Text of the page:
|MadSci Network: Physics|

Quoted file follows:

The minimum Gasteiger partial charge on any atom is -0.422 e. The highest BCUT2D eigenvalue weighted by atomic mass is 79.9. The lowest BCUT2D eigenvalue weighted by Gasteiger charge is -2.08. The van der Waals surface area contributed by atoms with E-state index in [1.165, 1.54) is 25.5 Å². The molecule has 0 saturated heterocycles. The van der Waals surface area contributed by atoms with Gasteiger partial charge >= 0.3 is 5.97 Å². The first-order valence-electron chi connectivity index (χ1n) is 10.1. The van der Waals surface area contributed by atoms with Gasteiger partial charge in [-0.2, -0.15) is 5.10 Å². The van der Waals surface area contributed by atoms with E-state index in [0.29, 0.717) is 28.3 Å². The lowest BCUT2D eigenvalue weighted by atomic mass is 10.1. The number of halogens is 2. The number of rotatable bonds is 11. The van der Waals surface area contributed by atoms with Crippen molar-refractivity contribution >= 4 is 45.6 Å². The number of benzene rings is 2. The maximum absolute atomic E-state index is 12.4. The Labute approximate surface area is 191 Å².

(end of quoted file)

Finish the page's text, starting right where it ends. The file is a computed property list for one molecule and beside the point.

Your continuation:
Dear Chris, Interesting question. I looked back over previous MadSci responses to your question and found one by Prof. Suzanne Willis (1999): => http://www .madsci.org/posts/archives/sep99/936814333.Ph.r.html Since its been 5 years, I think its appropriate to expand the answer she gave back then. First thing to consider is the temperature of a lightning bolt. A number of source place this at 28,000-30,000 Kelvin, about 3 times the surface temperature of the Sun… => http://hypertextb ook.com/facts/1999/DavidFriedman.shtml Using this, I have plotted the Planck’s Law for “black body” radiation at ~29,000K, then applied a Wien’s Law calculation for maximum intensity. Here are those graphs (Graph Planck and Graph Wien): The first thing to note is that almost ALL of the light generated in a lightning bolt is in the far ultraviolet and “invisible” region. Very little is in the visible region. Wien’s Law indicates the maximum intensity appears at 1028 Angstroms (102.8 nm). The energy of these photons is enough to break apart oxygen and nitrogen molecules. Subsequently this light would excite, ionize, and cause the emission of their atomic and ionic species. Both oxygen and nitrogen atoms have part of their fluorescence emission spectra in the visible region. All this visible emission, taken as a whole, would appear a white or bluish-white light to the human eye. I have read that at a distance, lightning can have different shades of color… => http://wvlightning.com/faqw10.html I think this is mainly due to atmospheric effects of light refraction, scatter by dust and other atmospheric molecules, etc. Similar to how the Sun appears in different shades or hues of color at sunrise (the “green flash”) and sunset… => http://hyperphysics.phy- astr.gsu.edu/hbase/atmos/redsun.html Hope this helps answer your question! ---* Dr. Ken Beck
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